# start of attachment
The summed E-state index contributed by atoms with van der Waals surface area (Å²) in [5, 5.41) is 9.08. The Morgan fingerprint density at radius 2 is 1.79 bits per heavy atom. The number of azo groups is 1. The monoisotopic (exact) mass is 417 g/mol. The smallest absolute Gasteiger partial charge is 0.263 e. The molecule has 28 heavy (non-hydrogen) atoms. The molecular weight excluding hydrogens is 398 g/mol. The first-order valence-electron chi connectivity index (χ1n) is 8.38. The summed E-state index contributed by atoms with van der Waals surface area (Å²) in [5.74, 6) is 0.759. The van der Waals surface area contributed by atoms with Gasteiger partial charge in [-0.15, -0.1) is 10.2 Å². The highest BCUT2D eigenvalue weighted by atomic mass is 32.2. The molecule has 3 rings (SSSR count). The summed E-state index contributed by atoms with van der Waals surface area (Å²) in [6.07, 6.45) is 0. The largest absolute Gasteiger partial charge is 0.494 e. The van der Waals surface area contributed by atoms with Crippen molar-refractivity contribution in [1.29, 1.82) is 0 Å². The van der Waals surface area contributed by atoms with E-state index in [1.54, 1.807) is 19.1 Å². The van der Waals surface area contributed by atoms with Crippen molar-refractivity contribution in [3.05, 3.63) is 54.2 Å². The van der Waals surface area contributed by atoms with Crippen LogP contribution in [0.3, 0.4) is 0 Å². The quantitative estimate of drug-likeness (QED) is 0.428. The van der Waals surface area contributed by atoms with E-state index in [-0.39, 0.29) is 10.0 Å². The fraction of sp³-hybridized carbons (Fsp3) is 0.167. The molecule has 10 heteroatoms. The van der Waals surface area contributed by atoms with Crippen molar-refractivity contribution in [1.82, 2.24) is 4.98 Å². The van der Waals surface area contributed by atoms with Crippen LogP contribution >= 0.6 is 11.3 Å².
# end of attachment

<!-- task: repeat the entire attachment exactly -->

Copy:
The summed E-state index contributed by atoms with van der Waals surface area (Å²) in [5, 5.41) is 9.08. The Morgan fingerprint density at radius 2 is 1.79 bits per heavy atom. The number of azo groups is 1. The monoisotopic (exact) mass is 417 g/mol. The smallest absolute Gasteiger partial charge is 0.263 e. The molecule has 28 heavy (non-hydrogen) atoms. The molecular weight excluding hydrogens is 398 g/mol. The first-order valence-electron chi connectivity index (χ1n) is 8.38. The summed E-state index contributed by atoms with van der Waals surface area (Å²) in [5.74, 6) is 0.759. The van der Waals surface area contributed by atoms with Gasteiger partial charge in [-0.15, -0.1) is 10.2 Å². The highest BCUT2D eigenvalue weighted by atomic mass is 32.2. The molecule has 3 rings (SSSR count). The summed E-state index contributed by atoms with van der Waals surface area (Å²) in [6.07, 6.45) is 0. The largest absolute Gasteiger partial charge is 0.494 e. The van der Waals surface area contributed by atoms with Crippen molar-refractivity contribution in [1.29, 1.82) is 0 Å². The van der Waals surface area contributed by atoms with E-state index in [1.54, 1.807) is 19.1 Å². The van der Waals surface area contributed by atoms with Crippen molar-refractivity contribution in [3.05, 3.63) is 54.2 Å². The van der Waals surface area contributed by atoms with Crippen LogP contribution in [0.3, 0.4) is 0 Å². The quantitative estimate of drug-likeness (QED) is 0.428. The van der Waals surface area contributed by atoms with E-state index in [-0.39, 0.29) is 10.0 Å². The fraction of sp³-hybridized carbons (Fsp3) is 0.167. The molecule has 10 heteroatoms. The van der Waals surface area contributed by atoms with Crippen molar-refractivity contribution in [1.82, 2.24) is 4.98 Å². The van der Waals surface area contributed by atoms with Crippen LogP contribution >= 0.6 is 11.3 Å².